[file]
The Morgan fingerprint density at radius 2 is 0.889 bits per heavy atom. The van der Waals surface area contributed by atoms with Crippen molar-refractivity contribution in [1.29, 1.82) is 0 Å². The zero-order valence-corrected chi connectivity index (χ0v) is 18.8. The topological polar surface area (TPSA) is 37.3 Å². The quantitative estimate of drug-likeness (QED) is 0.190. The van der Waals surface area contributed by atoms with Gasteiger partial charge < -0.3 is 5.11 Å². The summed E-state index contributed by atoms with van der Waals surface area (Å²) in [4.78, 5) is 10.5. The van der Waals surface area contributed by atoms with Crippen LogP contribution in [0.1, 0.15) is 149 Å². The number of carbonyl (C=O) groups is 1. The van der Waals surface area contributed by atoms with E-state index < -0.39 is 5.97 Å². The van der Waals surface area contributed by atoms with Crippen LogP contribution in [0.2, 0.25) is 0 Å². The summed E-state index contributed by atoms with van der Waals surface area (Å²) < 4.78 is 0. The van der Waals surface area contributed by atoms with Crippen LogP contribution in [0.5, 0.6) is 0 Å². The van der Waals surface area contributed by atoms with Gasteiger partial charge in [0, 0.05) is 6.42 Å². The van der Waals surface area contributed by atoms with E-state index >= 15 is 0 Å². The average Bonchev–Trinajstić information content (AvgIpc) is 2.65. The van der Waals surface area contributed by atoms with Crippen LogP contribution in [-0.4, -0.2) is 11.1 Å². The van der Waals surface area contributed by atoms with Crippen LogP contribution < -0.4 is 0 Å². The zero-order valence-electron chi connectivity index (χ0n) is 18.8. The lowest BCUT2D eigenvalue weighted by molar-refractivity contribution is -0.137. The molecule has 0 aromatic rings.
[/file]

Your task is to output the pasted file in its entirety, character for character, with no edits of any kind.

The Morgan fingerprint density at radius 2 is 0.889 bits per heavy atom. The van der Waals surface area contributed by atoms with Crippen molar-refractivity contribution in [1.29, 1.82) is 0 Å². The zero-order valence-corrected chi connectivity index (χ0v) is 18.8. The topological polar surface area (TPSA) is 37.3 Å². The quantitative estimate of drug-likeness (QED) is 0.190. The van der Waals surface area contributed by atoms with Gasteiger partial charge < -0.3 is 5.11 Å². The summed E-state index contributed by atoms with van der Waals surface area (Å²) in [4.78, 5) is 10.5. The van der Waals surface area contributed by atoms with Crippen LogP contribution in [0.1, 0.15) is 149 Å². The number of carbonyl (C=O) groups is 1. The van der Waals surface area contributed by atoms with E-state index < -0.39 is 5.97 Å². The van der Waals surface area contributed by atoms with Crippen LogP contribution in [0.2, 0.25) is 0 Å². The summed E-state index contributed by atoms with van der Waals surface area (Å²) < 4.78 is 0. The van der Waals surface area contributed by atoms with Crippen LogP contribution in [0.5, 0.6) is 0 Å². The van der Waals surface area contributed by atoms with Gasteiger partial charge in [0, 0.05) is 6.42 Å². The van der Waals surface area contributed by atoms with E-state index >= 15 is 0 Å². The average Bonchev–Trinajstić information content (AvgIpc) is 2.65. The van der Waals surface area contributed by atoms with Crippen LogP contribution in [-0.4, -0.2) is 11.1 Å². The van der Waals surface area contributed by atoms with Crippen LogP contribution < -0.4 is 0 Å². The zero-order valence-electron chi connectivity index (χ0n) is 18.8. The lowest BCUT2D eigenvalue weighted by molar-refractivity contribution is -0.137. The molecule has 0 aromatic rings.